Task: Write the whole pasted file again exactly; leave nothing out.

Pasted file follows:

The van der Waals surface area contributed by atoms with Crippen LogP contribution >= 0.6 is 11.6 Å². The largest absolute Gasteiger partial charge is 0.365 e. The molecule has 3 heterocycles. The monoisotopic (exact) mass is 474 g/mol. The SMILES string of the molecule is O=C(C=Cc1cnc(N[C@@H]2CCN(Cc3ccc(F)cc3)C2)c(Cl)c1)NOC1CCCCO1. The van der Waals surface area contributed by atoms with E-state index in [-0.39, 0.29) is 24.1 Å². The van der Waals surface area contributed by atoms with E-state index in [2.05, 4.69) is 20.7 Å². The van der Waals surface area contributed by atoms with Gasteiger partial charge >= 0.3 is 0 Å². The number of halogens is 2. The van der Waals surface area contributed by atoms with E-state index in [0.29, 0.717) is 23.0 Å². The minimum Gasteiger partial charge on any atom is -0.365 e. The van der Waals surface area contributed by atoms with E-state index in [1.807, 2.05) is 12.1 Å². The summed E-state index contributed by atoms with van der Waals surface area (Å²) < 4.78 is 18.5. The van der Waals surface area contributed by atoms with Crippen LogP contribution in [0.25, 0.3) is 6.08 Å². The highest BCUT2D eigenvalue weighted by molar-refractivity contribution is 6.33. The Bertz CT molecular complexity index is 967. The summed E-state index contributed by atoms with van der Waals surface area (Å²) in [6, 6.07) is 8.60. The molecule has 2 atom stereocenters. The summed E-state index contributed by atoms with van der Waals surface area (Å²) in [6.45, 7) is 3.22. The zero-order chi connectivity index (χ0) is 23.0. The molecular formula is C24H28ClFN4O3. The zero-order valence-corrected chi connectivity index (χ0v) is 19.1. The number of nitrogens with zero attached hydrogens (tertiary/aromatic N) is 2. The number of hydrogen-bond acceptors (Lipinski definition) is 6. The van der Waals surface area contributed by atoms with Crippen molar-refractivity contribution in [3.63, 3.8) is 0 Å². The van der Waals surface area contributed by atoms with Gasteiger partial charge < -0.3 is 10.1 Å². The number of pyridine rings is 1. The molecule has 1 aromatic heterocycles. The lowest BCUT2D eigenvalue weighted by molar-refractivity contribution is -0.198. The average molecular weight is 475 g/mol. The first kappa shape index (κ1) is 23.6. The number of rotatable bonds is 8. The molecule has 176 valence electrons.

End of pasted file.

The van der Waals surface area contributed by atoms with Crippen LogP contribution >= 0.6 is 11.6 Å². The largest absolute Gasteiger partial charge is 0.365 e. The molecule has 3 heterocycles. The monoisotopic (exact) mass is 474 g/mol. The SMILES string of the molecule is O=C(C=Cc1cnc(N[C@@H]2CCN(Cc3ccc(F)cc3)C2)c(Cl)c1)NOC1CCCCO1. The van der Waals surface area contributed by atoms with E-state index in [-0.39, 0.29) is 24.1 Å². The van der Waals surface area contributed by atoms with E-state index in [2.05, 4.69) is 20.7 Å². The van der Waals surface area contributed by atoms with Gasteiger partial charge >= 0.3 is 0 Å². The number of halogens is 2. The van der Waals surface area contributed by atoms with E-state index in [0.29, 0.717) is 23.0 Å². The minimum Gasteiger partial charge on any atom is -0.365 e. The van der Waals surface area contributed by atoms with E-state index in [1.807, 2.05) is 12.1 Å². The summed E-state index contributed by atoms with van der Waals surface area (Å²) < 4.78 is 18.5. The van der Waals surface area contributed by atoms with Crippen LogP contribution in [0.25, 0.3) is 6.08 Å². The highest BCUT2D eigenvalue weighted by molar-refractivity contribution is 6.33. The Bertz CT molecular complexity index is 967. The summed E-state index contributed by atoms with van der Waals surface area (Å²) in [6, 6.07) is 8.60. The molecule has 2 atom stereocenters. The summed E-state index contributed by atoms with van der Waals surface area (Å²) in [6.45, 7) is 3.22. The zero-order chi connectivity index (χ0) is 23.0. The molecular formula is C24H28ClFN4O3. The zero-order valence-corrected chi connectivity index (χ0v) is 19.1. The number of nitrogens with zero attached hydrogens (tertiary/aromatic N) is 2. The number of hydrogen-bond acceptors (Lipinski definition) is 6. The van der Waals surface area contributed by atoms with Crippen molar-refractivity contribution in [3.63, 3.8) is 0 Å². The van der Waals surface area contributed by atoms with Gasteiger partial charge < -0.3 is 10.1 Å². The number of pyridine rings is 1. The molecule has 1 aromatic heterocycles. The lowest BCUT2D eigenvalue weighted by molar-refractivity contribution is -0.198. The average molecular weight is 475 g/mol. The first kappa shape index (κ1) is 23.6. The number of rotatable bonds is 8. The molecule has 176 valence electrons.